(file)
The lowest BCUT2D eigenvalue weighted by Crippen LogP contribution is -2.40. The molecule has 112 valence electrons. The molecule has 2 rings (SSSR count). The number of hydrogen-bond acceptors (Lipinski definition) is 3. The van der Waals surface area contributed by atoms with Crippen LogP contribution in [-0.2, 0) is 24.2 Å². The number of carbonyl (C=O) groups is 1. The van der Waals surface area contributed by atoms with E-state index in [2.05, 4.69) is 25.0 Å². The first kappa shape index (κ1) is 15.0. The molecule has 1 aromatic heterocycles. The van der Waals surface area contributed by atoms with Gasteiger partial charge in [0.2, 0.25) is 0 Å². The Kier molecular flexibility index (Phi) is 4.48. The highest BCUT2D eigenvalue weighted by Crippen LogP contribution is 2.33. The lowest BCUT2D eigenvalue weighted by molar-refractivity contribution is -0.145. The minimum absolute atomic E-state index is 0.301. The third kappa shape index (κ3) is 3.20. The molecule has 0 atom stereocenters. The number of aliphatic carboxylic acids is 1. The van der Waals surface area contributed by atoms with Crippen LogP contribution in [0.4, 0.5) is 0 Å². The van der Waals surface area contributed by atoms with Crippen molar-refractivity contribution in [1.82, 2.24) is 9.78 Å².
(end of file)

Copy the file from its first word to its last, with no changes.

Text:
The lowest BCUT2D eigenvalue weighted by Crippen LogP contribution is -2.40. The molecule has 112 valence electrons. The molecule has 2 rings (SSSR count). The number of hydrogen-bond acceptors (Lipinski definition) is 3. The van der Waals surface area contributed by atoms with Crippen LogP contribution in [-0.2, 0) is 24.2 Å². The number of carbonyl (C=O) groups is 1. The van der Waals surface area contributed by atoms with E-state index in [2.05, 4.69) is 25.0 Å². The first kappa shape index (κ1) is 15.0. The molecule has 1 aromatic heterocycles. The van der Waals surface area contributed by atoms with Gasteiger partial charge in [0.2, 0.25) is 0 Å². The Kier molecular flexibility index (Phi) is 4.48. The highest BCUT2D eigenvalue weighted by Crippen LogP contribution is 2.33. The lowest BCUT2D eigenvalue weighted by molar-refractivity contribution is -0.145. The minimum absolute atomic E-state index is 0.301. The third kappa shape index (κ3) is 3.20. The molecule has 0 atom stereocenters. The number of aliphatic carboxylic acids is 1. The van der Waals surface area contributed by atoms with Crippen LogP contribution in [0.4, 0.5) is 0 Å². The van der Waals surface area contributed by atoms with Crippen molar-refractivity contribution in [1.82, 2.24) is 9.78 Å².